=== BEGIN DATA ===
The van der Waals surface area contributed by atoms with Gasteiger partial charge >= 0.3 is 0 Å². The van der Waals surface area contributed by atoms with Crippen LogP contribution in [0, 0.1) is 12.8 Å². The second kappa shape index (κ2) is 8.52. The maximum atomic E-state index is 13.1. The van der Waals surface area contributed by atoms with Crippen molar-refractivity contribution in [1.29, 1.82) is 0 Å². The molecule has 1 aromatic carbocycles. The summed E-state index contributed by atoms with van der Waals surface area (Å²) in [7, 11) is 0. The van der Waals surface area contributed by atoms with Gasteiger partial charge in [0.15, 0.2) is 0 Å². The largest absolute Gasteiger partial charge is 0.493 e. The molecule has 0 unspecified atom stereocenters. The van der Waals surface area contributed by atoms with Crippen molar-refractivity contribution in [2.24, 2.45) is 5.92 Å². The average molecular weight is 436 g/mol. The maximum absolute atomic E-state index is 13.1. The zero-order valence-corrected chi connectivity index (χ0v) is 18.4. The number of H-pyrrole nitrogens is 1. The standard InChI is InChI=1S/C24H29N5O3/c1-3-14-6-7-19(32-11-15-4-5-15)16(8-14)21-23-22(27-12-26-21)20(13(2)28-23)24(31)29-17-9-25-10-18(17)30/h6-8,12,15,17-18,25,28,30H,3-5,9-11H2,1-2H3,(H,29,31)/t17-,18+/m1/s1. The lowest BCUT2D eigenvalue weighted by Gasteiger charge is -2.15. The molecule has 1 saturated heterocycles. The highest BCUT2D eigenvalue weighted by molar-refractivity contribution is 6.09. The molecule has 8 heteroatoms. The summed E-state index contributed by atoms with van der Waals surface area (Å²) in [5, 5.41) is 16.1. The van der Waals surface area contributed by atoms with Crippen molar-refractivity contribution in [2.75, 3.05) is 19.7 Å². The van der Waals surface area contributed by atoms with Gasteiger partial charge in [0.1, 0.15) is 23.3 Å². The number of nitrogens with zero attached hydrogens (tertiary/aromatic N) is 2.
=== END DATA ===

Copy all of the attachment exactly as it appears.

The van der Waals surface area contributed by atoms with Gasteiger partial charge >= 0.3 is 0 Å². The van der Waals surface area contributed by atoms with Crippen LogP contribution in [0, 0.1) is 12.8 Å². The second kappa shape index (κ2) is 8.52. The maximum atomic E-state index is 13.1. The van der Waals surface area contributed by atoms with Crippen molar-refractivity contribution in [1.29, 1.82) is 0 Å². The molecule has 1 aromatic carbocycles. The summed E-state index contributed by atoms with van der Waals surface area (Å²) in [7, 11) is 0. The van der Waals surface area contributed by atoms with Gasteiger partial charge in [0.15, 0.2) is 0 Å². The largest absolute Gasteiger partial charge is 0.493 e. The molecule has 0 unspecified atom stereocenters. The van der Waals surface area contributed by atoms with Crippen molar-refractivity contribution in [2.24, 2.45) is 5.92 Å². The average molecular weight is 436 g/mol. The maximum absolute atomic E-state index is 13.1. The zero-order valence-corrected chi connectivity index (χ0v) is 18.4. The number of H-pyrrole nitrogens is 1. The standard InChI is InChI=1S/C24H29N5O3/c1-3-14-6-7-19(32-11-15-4-5-15)16(8-14)21-23-22(27-12-26-21)20(13(2)28-23)24(31)29-17-9-25-10-18(17)30/h6-8,12,15,17-18,25,28,30H,3-5,9-11H2,1-2H3,(H,29,31)/t17-,18+/m1/s1. The lowest BCUT2D eigenvalue weighted by Gasteiger charge is -2.15. The molecule has 1 saturated heterocycles. The highest BCUT2D eigenvalue weighted by molar-refractivity contribution is 6.09. The molecule has 8 heteroatoms. The summed E-state index contributed by atoms with van der Waals surface area (Å²) in [5, 5.41) is 16.1. The van der Waals surface area contributed by atoms with Crippen molar-refractivity contribution in [2.75, 3.05) is 19.7 Å². The van der Waals surface area contributed by atoms with Gasteiger partial charge in [0.1, 0.15) is 23.3 Å². The number of nitrogens with zero attached hydrogens (tertiary/aromatic N) is 2.